Print News / Press Release - World Book Day
||Arctic Paper recognises World Book Day -
Preserve the printed word in schools and education!
There is a disconcerting trend where reading comprehension among young people is gradually decreasing. The trend is visible throughout the entire OECD area, where measurements have been carried out every three years since 2000 through the so-called PISA-survey, Programme for International Student Assessment.
When Arctic Paper recognises this year's World Book & Copyright Day, the focus is on the value of reading comprehension and the significance of the printed word in education.
The connection between reading comprehension and performance in different subjects is quite clear. That is why it is disconcerting that every fifth student within OECD today is not even at level-2 of the six-degree scale, which the PISA-survey uses. This means that they lack the necessary reading skills to be able to contribute to society in an effective and productive way. In the latest survey, barely 1 percent of the students meet the highest requirement, level 6.
China and Korea are at the top of the list. The best in Europe at reading comprehension are 15-year olds in Finland, who are ranked third. The Netherlands came in in tenth place. Several other European countries had considerably poorer results – where Norway, Estonia, Switzerland, Poland, Iceland and Liechtenstein – qualify with a result just slightly above the OECD average.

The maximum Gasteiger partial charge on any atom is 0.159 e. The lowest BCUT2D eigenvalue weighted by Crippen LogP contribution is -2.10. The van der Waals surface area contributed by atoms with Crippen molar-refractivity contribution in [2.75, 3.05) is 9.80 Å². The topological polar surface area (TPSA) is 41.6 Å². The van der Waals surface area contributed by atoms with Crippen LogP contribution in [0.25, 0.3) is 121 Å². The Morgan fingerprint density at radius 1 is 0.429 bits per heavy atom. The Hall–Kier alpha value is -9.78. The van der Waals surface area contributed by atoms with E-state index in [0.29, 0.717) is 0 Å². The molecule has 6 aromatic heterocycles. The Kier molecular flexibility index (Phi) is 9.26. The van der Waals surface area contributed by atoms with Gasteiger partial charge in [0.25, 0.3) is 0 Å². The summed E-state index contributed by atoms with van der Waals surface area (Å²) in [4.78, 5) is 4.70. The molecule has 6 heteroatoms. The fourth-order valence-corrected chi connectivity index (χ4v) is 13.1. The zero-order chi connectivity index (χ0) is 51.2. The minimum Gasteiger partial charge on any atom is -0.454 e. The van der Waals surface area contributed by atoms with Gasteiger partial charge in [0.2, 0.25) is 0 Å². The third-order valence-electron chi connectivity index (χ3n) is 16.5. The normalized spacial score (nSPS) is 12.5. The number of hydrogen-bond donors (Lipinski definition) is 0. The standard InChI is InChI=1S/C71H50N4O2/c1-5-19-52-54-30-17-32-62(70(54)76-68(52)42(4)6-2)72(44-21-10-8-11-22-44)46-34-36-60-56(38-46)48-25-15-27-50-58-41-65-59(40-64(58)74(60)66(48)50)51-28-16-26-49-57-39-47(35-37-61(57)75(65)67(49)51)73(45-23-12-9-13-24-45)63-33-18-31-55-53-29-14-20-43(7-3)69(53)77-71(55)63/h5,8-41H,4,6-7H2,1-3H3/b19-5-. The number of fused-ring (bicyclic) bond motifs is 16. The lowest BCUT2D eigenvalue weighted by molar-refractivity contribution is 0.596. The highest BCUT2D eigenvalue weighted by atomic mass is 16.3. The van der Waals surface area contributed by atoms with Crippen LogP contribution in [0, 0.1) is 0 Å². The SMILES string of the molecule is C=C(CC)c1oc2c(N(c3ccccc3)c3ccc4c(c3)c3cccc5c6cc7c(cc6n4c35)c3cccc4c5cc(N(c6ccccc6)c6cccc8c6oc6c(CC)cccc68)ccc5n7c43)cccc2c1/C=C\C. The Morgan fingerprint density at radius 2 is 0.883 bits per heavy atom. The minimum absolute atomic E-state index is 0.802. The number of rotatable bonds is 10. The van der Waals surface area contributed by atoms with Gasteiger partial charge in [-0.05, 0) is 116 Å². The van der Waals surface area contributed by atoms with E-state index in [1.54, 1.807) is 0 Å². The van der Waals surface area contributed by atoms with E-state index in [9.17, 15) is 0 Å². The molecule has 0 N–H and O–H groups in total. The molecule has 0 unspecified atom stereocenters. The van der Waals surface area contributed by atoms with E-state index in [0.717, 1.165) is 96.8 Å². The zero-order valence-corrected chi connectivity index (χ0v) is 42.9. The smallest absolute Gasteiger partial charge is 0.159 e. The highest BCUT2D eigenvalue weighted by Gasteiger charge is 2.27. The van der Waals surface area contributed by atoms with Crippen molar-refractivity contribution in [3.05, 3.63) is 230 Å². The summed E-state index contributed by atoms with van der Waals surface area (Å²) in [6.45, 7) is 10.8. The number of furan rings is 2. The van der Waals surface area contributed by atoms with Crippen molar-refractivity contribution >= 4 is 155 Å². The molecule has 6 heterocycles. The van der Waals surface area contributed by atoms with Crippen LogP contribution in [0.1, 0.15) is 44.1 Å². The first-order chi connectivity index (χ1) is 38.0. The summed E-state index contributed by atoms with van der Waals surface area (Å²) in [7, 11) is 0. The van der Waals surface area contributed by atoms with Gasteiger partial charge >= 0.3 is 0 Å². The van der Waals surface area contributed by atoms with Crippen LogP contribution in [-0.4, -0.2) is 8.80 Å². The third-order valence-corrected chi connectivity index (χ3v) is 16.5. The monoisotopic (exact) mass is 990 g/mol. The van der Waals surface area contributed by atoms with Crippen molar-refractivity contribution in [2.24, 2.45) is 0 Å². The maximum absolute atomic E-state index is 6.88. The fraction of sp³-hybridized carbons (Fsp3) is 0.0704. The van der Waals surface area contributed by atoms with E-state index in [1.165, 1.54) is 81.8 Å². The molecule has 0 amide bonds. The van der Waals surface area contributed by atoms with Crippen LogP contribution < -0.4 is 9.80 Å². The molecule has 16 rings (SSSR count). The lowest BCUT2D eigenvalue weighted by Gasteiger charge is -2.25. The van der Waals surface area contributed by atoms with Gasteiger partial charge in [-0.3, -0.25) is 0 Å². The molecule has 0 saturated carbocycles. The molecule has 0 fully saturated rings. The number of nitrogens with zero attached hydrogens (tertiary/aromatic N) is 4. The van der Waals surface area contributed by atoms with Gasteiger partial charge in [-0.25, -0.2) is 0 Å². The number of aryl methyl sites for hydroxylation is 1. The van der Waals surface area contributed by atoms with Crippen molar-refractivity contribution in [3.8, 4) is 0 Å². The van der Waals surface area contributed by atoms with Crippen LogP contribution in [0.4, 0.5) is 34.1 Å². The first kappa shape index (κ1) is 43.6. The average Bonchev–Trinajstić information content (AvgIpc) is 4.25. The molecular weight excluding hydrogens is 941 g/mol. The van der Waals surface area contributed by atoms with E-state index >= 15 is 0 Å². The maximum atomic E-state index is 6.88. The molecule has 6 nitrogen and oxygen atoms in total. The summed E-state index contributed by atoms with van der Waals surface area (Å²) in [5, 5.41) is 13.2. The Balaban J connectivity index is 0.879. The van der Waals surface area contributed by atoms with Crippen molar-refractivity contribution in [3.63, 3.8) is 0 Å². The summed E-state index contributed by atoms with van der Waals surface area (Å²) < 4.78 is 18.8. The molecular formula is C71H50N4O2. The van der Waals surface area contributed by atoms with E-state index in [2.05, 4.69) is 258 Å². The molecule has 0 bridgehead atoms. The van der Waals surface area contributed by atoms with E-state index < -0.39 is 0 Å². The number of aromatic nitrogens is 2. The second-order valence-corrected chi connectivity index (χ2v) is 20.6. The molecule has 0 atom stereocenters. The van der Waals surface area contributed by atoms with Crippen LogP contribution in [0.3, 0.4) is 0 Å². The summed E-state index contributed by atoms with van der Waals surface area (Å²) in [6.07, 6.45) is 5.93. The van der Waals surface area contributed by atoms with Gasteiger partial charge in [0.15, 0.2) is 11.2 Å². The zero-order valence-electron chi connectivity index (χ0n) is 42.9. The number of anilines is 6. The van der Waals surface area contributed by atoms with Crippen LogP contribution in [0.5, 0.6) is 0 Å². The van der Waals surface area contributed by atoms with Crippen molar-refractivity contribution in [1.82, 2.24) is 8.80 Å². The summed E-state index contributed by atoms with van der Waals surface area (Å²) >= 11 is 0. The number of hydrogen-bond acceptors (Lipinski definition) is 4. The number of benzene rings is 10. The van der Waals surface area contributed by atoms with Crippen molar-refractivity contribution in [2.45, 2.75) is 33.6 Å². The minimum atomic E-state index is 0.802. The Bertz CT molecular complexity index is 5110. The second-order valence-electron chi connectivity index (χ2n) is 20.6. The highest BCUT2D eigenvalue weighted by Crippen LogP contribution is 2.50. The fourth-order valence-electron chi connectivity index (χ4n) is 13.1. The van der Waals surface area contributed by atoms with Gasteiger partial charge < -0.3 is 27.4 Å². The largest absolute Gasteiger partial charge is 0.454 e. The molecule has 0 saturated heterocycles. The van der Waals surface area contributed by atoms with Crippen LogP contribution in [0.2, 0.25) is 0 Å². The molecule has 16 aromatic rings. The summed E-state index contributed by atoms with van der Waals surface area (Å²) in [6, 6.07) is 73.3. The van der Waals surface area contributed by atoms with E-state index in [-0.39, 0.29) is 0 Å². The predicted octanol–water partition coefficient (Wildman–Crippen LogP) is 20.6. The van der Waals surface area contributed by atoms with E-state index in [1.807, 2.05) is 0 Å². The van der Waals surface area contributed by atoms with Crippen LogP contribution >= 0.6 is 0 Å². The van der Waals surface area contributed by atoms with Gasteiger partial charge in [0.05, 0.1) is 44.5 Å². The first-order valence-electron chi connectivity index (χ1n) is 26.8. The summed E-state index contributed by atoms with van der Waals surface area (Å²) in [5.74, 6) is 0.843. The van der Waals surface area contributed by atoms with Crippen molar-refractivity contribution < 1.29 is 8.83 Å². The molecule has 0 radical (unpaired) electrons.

The PISA-survey points out that in today's largely knowledge-based economies, countries that have the highest results in reading comprehension can also achieve major competitive advantages.
Changed media habits have an impact
What is impacting the development? Researchers looking for a correlation between technical development and reading cite changed living habits and new usage patterns for media and literature as contributing causes for the trend.
"As paper producers we naturally want to preserve the printed word, which in an educational context cannot be surpassed. There is great value in reading books; books give access to worlds that stimulate the imagination and provide insight and development abilities. The surveys also unequivocally show that it is simpler to assimilate a text in printed form than via other media, for example, digital media," says Hans Karlander, Sales and Marketing Manager at Arctic Paper.
"World Book & Copyright Day is an excellent occasion to encourage the reading of printed books and to promote the vital role of textbooks in schools throughout the world," says Hans Karlander. The day is being celebrated at Arctic Paper in many locations in Europe through local activities in cooperation with authors, book producers and publishers.